Shell Pasta With Basil, Beans And Tomatoes
This is a light variation on the famous Italian pasta fagiole soup–but it’s not a soup. It’s designed to use up a lot of that basil you have growing but can’t keep up with.
- 1 pound dried white beans (cannellini or Great Northerns)
- 1 bay leaf
- 1 stalk celery, cut up
- 1 pound pasta shells (or tubetti or penne)
- 1/3 cup extra-virgin olive oil
- 2 cloves fresh garlic, chopped
- 1/4 tsp. crushed red pepper
- 3 medium ripe (but not soft) tomatoes, seeded, chopped into
- 1/2 inch dice
- 15 basil leaves, cut into strips
- Salt and black pepper
- Grated Parmigiano cheese
1. Sort and rinse the beans and soak them for a couple of hours or overnight.
2. Bring a gallon of water to a boil and add the beans, the bay leaf, and the celery. Cook until the beans are soft, but not so long that they begin to fall apart. You want a little firmness. Drain. Measure out 3 cups of beans for this recipe; reserve the rest for other uses (they’re good in salads, or as a dish on its own).
3. Cook the pasta in enough salted (1 Tbs. per gallon) water at a rolling boil so that the pasta rolls around freely. When al dente, remove and drain, but save about 1/4 cup of the water you boiled the pasta in.
4. Heat the olive oil in a large skillet until it shimmers. Add the garlic and the crushed red pepper until the garlic is fragrant. Add the beans, tomatoes, basil, and salt to taste. Cook for one minute, till everything is heated through, then remove from the heat.
5. Add the drained pasta to the skillet, along with the reserved pasta water. Toss in the skillet to distribute all the ingredients. Serve with grated Parmigiano cheese.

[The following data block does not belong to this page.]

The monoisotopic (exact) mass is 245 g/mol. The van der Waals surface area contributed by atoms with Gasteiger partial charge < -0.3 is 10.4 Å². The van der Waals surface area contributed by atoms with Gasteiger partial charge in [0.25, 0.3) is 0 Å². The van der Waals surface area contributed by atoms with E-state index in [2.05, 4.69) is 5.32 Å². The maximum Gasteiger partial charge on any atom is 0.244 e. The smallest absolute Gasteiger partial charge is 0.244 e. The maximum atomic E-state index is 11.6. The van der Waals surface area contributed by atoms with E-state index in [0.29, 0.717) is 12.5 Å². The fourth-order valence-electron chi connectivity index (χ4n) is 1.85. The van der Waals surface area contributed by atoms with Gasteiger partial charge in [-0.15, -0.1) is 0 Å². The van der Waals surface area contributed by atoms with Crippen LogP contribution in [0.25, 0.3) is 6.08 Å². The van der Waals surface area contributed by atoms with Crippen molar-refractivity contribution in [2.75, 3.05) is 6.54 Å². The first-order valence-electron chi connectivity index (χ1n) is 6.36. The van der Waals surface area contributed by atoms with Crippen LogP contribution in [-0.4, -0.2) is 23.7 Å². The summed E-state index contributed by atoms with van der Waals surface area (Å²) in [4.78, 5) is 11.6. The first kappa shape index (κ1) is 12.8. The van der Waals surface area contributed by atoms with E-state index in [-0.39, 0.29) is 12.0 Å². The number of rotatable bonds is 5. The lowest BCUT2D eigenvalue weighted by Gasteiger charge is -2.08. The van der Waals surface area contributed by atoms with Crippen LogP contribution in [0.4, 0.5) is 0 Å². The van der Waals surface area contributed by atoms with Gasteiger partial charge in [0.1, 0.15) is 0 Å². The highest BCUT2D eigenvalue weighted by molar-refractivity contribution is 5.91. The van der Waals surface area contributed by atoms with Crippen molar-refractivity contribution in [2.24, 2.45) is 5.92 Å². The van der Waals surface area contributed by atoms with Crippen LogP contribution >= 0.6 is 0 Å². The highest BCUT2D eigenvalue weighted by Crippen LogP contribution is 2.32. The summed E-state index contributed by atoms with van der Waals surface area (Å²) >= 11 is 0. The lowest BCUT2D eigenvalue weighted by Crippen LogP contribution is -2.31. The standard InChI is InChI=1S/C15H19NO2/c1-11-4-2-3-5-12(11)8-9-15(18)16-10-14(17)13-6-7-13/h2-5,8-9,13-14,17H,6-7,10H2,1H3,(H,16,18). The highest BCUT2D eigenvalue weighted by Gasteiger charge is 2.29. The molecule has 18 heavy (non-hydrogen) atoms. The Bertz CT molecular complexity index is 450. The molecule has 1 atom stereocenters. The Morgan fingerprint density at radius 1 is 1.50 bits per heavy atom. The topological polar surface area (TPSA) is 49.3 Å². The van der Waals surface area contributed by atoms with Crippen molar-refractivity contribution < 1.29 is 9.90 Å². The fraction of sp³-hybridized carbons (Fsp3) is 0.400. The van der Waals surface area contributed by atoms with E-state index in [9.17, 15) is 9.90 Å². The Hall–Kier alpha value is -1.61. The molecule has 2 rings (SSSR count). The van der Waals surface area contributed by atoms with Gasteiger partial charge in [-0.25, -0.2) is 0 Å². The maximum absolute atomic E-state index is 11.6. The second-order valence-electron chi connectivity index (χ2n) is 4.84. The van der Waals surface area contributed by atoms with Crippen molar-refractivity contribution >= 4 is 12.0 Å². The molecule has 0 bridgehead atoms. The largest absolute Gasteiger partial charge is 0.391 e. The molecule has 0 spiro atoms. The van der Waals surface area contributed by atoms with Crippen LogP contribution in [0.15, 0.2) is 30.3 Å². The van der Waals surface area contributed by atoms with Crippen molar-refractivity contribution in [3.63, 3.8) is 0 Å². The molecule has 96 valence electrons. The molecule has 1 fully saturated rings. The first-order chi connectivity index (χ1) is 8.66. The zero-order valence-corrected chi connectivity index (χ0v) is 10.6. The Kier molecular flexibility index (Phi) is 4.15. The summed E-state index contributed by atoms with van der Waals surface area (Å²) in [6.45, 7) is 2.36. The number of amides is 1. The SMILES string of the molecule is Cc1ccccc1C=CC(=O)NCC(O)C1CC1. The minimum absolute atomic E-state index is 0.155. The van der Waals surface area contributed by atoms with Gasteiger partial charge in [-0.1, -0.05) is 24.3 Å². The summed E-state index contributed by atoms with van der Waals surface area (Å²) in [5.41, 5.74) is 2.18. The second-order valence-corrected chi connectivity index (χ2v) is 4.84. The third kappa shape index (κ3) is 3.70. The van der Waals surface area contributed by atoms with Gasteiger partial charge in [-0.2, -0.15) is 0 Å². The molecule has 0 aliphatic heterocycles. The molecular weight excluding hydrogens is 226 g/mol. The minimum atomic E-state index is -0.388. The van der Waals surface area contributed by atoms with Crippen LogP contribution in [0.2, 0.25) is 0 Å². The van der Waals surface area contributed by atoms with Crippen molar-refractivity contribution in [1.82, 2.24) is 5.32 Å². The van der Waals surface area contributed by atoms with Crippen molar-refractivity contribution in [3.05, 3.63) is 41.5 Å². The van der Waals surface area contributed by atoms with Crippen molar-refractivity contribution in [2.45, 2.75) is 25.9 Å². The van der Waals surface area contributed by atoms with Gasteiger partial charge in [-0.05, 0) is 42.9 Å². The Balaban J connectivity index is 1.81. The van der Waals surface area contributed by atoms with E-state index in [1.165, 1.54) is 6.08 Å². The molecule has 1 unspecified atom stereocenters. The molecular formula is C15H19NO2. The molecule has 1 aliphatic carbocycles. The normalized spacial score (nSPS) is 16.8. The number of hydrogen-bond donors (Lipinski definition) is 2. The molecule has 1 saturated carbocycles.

Serves four to six.
March 26, 2015
Days Until. . .
French Quarter Festival 14
Jazz Festival 30
Today is National Spinach Day. Spinach was first grown in what is now Iran about 1500 years ago. It spread to all parts of the world, almost immediately replacing other green leaves wherever it went. Spinach is among the most healthful and delicious of all those we eat. It’s rare among them in that it’s eaten raw as often as cooked. Its flavor is distinctive but not strong. The younger the spinach, the more tender the leaves and better the flavor.
And then there’s the Popeye connection. From it we learn that eating spinach turns funny-looking pipsqueaks into powerful heroes. That’s because of its reputed but overstated iron content. Popeye continues to inspire the eating of spinach, enough so that today in 1937, farmers in Crystal City, Texas–the spinach-growing capital of America–put a statue of Popeye in its town square.
An astonishing thing happens when you cook spinach. Few foods shrink as much when you cook it. You can put a whole bag of fresh spinach on top of a pizza, for example, and it will bake down to a thin green layer. The best way to cook spinach is in a pot over a medium heat, with only the water that clings to the leaves after you wash it. And wash it you must, because few vegetables carry more dirt than fresh spinach, although a lot of that has been solved by pre-washed, bagged spinach.
Chefs love spinach and have created many dishes with it. The most famous New Orleans spinach dish is oysters Rockefeller, even though the original version at Antoine’s doesn’t contain any spinach. It’s also a major part of eggs Sardou. Spinach comes in many international dishes–Greek spanakopita, Indian saagwala, Italian and French florentine dishes, and omelettes, pastries, sauces. Why? Because when spinach is in a dish, it becomes more popular than it would be without it.
lamb lollipop, n.–Small, individual lamb chops served with the cleaned bone and a sauce thick enough to stick to the meat, so that the entire chop can be picked up by the bone and eaten. The sauce is usually (but not always) on the sweet side. Lamb lollipops are typically served as an appetizer, two or three to the order. They’re almost without exception from New Zealand or Australian, where lambs are harvested much smaller than they are in this country. Lollipops are the first encounter many Americans have with lamb.